The suitors for iPhone V2 - Part 1

Sunday, July 1, 2007

While the wireless industry as such does not want to believe that a single phone is capable of changing its dynamics, none of them are willing to risk it by betting against Apple and iPhone. They argue that Motorola with its RAZR only bit dust running into losses and laying off 3500 employees world-wide. But then, on the other hand, they are not able to ignore the force of evidence: Steve Jobs has hard-balled his way into profit-sharing with Cingular, a hitherto unheard-of practice in the industry. If a carrier can come around to believing that the iPhone can change their world, the decision-makers at the chip-set companies are unlikely to risk being left behind.

And so the story is, everyone who is a some-one in the 3G world wants a part of the iPhone pie. While this may be the desire, the eventuality may be too much for most vendors in this fragmented space to achieve. Very few have the capability to produce integrated chip-sets or even have the R&D budget to work on that and the power management aspects. These differentiators are likely to widen the rift between the top-of-the-line vendors and the others. For example, Agere that was acquired by LSI logic was working on a 3G chip. They will now have to work hard to get GPS and Wi-Fi capabilities, if they ever can. The situation is further accentuated by E911 being made mandatory. Realistically speaking, that leaves us with a few candidates at this stage unless something significant is in the cards for the next few months.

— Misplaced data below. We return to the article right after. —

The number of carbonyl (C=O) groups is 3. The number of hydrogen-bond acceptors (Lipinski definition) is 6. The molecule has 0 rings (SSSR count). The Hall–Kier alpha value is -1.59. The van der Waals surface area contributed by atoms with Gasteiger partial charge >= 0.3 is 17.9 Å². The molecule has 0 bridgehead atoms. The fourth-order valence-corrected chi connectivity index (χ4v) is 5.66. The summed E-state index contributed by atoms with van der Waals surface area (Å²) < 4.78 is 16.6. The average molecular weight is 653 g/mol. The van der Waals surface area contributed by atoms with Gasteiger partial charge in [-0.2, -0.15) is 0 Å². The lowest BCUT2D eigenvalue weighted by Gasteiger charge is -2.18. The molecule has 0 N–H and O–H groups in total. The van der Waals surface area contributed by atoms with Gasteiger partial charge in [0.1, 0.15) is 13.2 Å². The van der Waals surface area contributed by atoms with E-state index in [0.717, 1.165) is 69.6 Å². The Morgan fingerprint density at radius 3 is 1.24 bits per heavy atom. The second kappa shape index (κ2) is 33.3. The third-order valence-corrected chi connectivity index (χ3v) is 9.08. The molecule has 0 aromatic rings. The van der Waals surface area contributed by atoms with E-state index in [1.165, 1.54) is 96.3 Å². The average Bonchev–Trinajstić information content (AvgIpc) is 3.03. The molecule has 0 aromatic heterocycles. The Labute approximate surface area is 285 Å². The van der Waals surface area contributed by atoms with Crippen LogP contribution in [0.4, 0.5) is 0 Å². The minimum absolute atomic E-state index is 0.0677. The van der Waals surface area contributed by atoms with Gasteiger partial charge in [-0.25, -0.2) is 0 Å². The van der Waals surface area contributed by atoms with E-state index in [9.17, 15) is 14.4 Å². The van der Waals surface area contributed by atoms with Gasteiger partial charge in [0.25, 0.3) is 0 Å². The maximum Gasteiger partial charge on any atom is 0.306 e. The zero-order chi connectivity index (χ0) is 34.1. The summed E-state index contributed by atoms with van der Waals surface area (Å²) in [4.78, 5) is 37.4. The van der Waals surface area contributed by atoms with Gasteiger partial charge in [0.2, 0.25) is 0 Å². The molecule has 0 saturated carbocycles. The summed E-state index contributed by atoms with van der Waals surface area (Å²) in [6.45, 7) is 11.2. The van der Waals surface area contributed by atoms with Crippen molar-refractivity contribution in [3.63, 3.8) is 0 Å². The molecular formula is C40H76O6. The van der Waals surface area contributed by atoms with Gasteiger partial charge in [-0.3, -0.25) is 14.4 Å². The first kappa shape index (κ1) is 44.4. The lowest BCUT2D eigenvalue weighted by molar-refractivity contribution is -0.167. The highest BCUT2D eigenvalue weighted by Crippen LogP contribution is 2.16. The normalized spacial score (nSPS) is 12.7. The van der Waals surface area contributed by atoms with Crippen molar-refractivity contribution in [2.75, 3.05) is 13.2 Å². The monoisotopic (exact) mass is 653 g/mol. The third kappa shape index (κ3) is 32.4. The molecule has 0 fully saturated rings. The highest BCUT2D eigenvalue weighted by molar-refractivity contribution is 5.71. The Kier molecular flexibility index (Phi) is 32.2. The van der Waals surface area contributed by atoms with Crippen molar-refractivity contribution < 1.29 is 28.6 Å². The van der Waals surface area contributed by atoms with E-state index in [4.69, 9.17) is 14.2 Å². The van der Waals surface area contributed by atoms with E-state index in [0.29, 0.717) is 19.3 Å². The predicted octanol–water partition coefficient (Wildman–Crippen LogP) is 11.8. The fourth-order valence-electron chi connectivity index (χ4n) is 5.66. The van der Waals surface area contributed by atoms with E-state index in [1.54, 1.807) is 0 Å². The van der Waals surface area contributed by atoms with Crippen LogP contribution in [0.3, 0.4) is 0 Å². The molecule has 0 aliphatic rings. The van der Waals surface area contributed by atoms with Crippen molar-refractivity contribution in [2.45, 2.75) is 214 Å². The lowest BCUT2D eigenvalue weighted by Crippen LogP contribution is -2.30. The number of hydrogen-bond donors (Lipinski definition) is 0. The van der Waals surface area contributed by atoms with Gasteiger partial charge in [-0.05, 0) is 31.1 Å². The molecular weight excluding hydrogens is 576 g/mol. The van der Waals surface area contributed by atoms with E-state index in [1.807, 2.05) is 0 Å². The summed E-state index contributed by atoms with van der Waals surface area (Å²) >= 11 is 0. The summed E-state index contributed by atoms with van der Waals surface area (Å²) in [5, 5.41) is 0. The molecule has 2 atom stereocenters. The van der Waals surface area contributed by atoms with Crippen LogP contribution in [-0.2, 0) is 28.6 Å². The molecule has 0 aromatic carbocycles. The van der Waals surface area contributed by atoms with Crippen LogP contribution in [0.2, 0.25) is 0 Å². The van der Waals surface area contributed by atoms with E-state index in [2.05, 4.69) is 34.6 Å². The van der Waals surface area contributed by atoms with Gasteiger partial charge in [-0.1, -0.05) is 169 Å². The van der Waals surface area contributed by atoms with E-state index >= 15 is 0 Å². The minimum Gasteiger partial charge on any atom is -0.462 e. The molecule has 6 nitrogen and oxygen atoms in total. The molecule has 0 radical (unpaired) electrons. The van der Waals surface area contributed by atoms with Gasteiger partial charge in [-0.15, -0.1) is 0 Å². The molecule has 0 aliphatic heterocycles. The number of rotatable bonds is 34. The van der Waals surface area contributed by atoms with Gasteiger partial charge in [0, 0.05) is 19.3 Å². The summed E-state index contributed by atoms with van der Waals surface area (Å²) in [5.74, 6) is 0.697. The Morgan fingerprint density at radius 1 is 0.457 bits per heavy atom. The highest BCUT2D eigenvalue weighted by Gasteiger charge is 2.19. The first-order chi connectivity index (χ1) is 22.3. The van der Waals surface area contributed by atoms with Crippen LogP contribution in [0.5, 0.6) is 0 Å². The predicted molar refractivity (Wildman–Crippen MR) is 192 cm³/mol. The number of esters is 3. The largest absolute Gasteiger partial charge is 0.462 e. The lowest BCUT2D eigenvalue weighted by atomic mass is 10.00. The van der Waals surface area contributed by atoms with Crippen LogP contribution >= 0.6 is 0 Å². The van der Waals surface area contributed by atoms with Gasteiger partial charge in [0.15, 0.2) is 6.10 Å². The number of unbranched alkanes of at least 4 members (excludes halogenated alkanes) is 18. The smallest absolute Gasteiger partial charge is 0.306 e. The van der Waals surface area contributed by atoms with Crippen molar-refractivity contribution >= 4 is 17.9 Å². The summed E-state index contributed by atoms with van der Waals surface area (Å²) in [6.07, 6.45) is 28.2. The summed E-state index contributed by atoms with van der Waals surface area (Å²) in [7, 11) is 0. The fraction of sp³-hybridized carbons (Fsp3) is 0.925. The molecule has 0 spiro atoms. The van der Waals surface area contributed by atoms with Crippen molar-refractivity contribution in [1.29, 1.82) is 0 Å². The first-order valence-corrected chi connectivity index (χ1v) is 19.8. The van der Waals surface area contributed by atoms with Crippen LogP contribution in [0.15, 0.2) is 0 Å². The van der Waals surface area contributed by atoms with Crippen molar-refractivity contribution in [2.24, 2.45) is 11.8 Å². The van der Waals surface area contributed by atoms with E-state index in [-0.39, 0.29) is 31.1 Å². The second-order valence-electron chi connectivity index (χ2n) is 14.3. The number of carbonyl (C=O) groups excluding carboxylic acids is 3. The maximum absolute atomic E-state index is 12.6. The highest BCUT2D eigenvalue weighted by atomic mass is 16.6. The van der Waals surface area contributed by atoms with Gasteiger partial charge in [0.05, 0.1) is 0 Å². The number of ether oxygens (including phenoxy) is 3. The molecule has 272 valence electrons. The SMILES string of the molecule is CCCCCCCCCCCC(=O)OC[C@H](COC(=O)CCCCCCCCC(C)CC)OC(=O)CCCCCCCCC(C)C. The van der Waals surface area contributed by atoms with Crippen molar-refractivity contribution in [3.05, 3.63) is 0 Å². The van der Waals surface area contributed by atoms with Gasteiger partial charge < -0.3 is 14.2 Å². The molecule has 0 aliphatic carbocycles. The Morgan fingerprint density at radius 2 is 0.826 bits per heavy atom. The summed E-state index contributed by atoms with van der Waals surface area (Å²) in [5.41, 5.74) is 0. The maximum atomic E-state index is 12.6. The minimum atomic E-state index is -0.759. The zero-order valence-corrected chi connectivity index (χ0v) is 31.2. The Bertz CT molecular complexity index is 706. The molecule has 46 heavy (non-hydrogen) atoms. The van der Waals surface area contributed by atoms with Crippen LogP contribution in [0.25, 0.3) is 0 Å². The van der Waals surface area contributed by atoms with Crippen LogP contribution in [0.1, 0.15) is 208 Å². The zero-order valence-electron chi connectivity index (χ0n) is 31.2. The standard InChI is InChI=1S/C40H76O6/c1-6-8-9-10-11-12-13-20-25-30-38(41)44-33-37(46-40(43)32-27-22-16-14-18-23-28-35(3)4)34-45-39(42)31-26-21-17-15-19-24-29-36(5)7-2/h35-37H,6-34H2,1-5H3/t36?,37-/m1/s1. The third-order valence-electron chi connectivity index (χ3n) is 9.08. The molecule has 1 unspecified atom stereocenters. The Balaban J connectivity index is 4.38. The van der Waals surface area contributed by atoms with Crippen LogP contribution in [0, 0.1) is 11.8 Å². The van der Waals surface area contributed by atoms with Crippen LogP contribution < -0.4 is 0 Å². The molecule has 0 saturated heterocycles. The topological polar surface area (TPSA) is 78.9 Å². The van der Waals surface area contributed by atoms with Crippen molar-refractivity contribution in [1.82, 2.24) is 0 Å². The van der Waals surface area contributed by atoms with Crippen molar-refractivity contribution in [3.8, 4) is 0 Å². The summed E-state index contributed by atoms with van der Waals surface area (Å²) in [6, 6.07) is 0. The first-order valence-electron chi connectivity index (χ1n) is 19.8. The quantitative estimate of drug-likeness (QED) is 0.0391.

Infineon (IFX) deserves first mention since it already has a design win with Apple. Seemingly, it has a cheap solution which meets Apple's expectations on the power management-side. The next few days will further serve as testimony for the company. The customer satisfaction with the modem performance will either justify or put to death, Apple's confidence in Infineon. This being said, Infineon does not have a proven 3G solution on its own. However, Interdigital (IDCC) has a cross-licensing agreement with Infineon to be able to develop dual-mode chip-sets for GSM and WCDMA/HSDPA (but not extensively field-proven either). Interdigital, on its part may hope to use the iPhone and Infineon's relationship with Apple to wedge their way into V2. While, Infineon would gain licensing fees, a deal along these lines may auger very well for Interdigital. Long-known for the cut-throat IP litigations against Nokia and the other biggies, Interdigital seems to want to hit it big even in modem development. If it can strike a deal with Apple and also other smart-phone vendors, Interdigital may be on its way to getting a part, albeit a small one, of the cellular pie. After all, unless a transition happens it is very difficult for Interdigital to survive with the one-time IP license/litigation model. The biggest draw-back of the Infineon-Interdigital combination however is their lack of GPS or Wi-Fi capability. If Apple opts for either one of them, the iPhone will have to again seek separate designs for the Wi-Fi part, something to keep in mind given the power optimization and the other improvements sought moving forward.

In the next part, we will look at the other horses in this race

Posted by Vijay Nagarajan at 12:19 AM  


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